The Guide to Guam

Ship yourself to an island full of shopping, sights, and clear skies.


( Guam, a 540-square kilometer island to the east of the Philippines, has been a U.S. territory since the 1950s. While it carries the American flag, its history and culture is parallel to our own. The Chamorros are the indigenous people of Guam who have been on the island for 4,000 years. But since Magellan’s arrival and the Galleon Trade of the 1500s, the Spanish colonization, the post-Napoleonic era, and the Japanese occupation during World War II, their numbers have easily dwindled through the centuries.


After a series of efforts to rebuild and repopulate the island under the U.S., today’s incredibly multi-racial Guamanians are 40% Chamorro and 30% Filipino—making it a familiar, warm, and welcoming place to visit for Filipinos seeking travel.


Guam offers Filipino vacationers the perks of a U.S. trip without the long layovers and extended plane hours. Popular big-box shopping destinations in the mainland are available on the island, as well as the benefit of shopping tax-free (a perk if you’re looking for luxury goods). Coupled with freeways, coastal views, and beautiful skies all year round, you’re in for the best of both worlds when you go on a Guam vacation—the comfort of friendly Filipino faces, the natural sights of island life, and the rush of all-out American-style shopping.






Fort Santa Agueda

Tutuhan, Agana Heights, Fort Ct, Hagåtña


The only surviving Spanish fort in Guam, this 200-year-old structure overlooks the Philippine Sea and Guam’s sheer cliffs. Fashioned out of rubble called mamposteria, Santa Agueda is a clear reminder of Guam’s colonial past. Utilized until the fall of the Galleon trade, the fort next became a signal station for American ships pre-WWII.


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Merizo (Malesso’)

The southernmost village in Guam shows the territory’s strong link to Spain as well as its transition towards modern times. The Merizo Bell Tower and Convent were constructed in the early 1900s by the same mamposteria used in Fort Santa Agueda. Built to honor Father Cristobal de Canals, both structures show Guam’s allegiance to the Roman Catholic faith.





Umatac Bay Park and Magellan’s Monument

Just two weeks before he came to Philippine shores, Ferdinand Magellan first made his way to the island of Guam. Worth a short stopover, the lookout affords tourists the opportunity to reimagine the Age of Exploration and what the famed Portuguese explorer may have felt once he landed on tropical shores.





Guam Museum

193 Chalan Santo Papa Juan Pablo Dos, Hagåtña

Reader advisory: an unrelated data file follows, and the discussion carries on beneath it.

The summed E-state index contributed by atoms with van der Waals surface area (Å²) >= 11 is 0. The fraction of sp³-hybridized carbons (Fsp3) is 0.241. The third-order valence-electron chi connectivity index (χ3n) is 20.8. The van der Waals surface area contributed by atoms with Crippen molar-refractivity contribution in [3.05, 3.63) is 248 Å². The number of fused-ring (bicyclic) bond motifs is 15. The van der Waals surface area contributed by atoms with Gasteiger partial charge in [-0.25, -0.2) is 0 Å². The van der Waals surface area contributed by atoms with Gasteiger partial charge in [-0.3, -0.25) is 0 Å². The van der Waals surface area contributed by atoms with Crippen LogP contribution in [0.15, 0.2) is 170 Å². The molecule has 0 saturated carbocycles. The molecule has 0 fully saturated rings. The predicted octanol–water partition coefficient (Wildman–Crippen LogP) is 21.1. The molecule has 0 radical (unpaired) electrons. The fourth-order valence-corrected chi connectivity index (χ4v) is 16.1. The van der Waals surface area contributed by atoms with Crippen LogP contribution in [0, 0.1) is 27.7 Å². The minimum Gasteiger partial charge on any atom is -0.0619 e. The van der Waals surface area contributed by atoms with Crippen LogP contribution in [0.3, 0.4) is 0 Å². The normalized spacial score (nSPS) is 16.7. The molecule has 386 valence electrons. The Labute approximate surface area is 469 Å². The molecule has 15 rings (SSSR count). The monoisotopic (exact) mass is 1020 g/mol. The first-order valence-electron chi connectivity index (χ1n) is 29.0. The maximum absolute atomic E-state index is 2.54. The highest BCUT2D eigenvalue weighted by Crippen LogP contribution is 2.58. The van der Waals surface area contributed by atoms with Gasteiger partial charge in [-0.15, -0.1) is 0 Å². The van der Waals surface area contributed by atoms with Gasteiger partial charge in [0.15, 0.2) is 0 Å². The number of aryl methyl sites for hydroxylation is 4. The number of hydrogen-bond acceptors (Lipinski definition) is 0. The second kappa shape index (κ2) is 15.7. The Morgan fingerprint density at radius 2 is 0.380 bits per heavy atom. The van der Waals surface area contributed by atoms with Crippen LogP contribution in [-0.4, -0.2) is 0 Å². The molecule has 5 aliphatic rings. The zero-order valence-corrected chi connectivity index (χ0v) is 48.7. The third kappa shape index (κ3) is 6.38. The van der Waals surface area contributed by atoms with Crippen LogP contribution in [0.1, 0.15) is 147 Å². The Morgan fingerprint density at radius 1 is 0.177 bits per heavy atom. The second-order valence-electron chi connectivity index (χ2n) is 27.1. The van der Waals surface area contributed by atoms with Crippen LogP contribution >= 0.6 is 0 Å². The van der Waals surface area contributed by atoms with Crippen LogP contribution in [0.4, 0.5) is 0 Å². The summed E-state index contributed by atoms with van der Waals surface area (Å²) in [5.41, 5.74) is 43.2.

Open from 10 a.m. to 5 p.m. (Tuesday to Sunday)

Rates start at U.S. $3


History buffs may want to take a pit stop at this modern museum, which tells the story of the island. If you’re looking for a memorable photo op, the distinctly modern structure is also a picture-perfect place. Fronted by a statue of Pope John Paull II, its unique architectural feature is the open-book facade guarded by two Chamorro figures.




Dulce Nombre de Maria Cathedral Basilica

207 Archbishop FC Florest Street, Hagåtña


Just a stone’s throw away from the Guam Museum, The Cathedral of the Sweet Name of Mary is centrally located within a plaza—another remnant from Guam’s Spanish colonial past. The island’s first Roman Catholic Church was built on the same location in 1669 and underwent a reconstruction in 1959.





Two Lovers Point

Tamuning, Guam

Rates start at U.S. $6


Lookouts and scenic vistas abound in Guam but this cliff line is perhaps the most famous of all of them. Puntan Dos Amantes depicts the legend of an ancient Chamorro romance, where the daughter of a rich Chamorro chief escaped marriage to a Spanish captain in order to be with her love, a Chamorro warrior. The story has it that the lovers tied their hair into a single knot, kissed, and leaped over the edge of the cliff as they were pursued by Spanish soldiers.









Guam is currently drumming up its place as a shopping mecca. Because of its tax-free, America in Asia status, everything from high-end luxury shops to bargain basics is available almost all hours of the day. T Galleria and Tumon Sands Plaza offer designer wear, while Guam Premium Outlets in Tamuning (with the ultra-popular Ross Dress for Less’ largest branch in Guam) brings jaw-dropping prices straight to your shopping bags till 11 p.m. If you wake up in the middle of the night and get a hankering for some U.S. brand snacks, toys, cosmetics, or Little Caesar’s pizza, Guam’s KMart branch along North Marine Drive in Tamuning is also open 24 hours.


The annual Shop Guam E-Festival, which runs from November to February, offers huge sales for months on end. Download the app and get discount over discount over discount in select shops. 




One of Guam’s best-known secrets is its surf spots, including Talofofo Bay, Umatac Bay, and Paseo de Susan Park. Best visited towards the end of the year, newbie surfers need to watch for rocky reefs—while there is a lack of sandy beaches that make for smoother landings, experts at riding waves will revel in these surfing challenge spots. Best relegated for those who know their way around a surfboard, Guam’s coastlines are great for the adventurous at heart.




Inarajan Natural Pool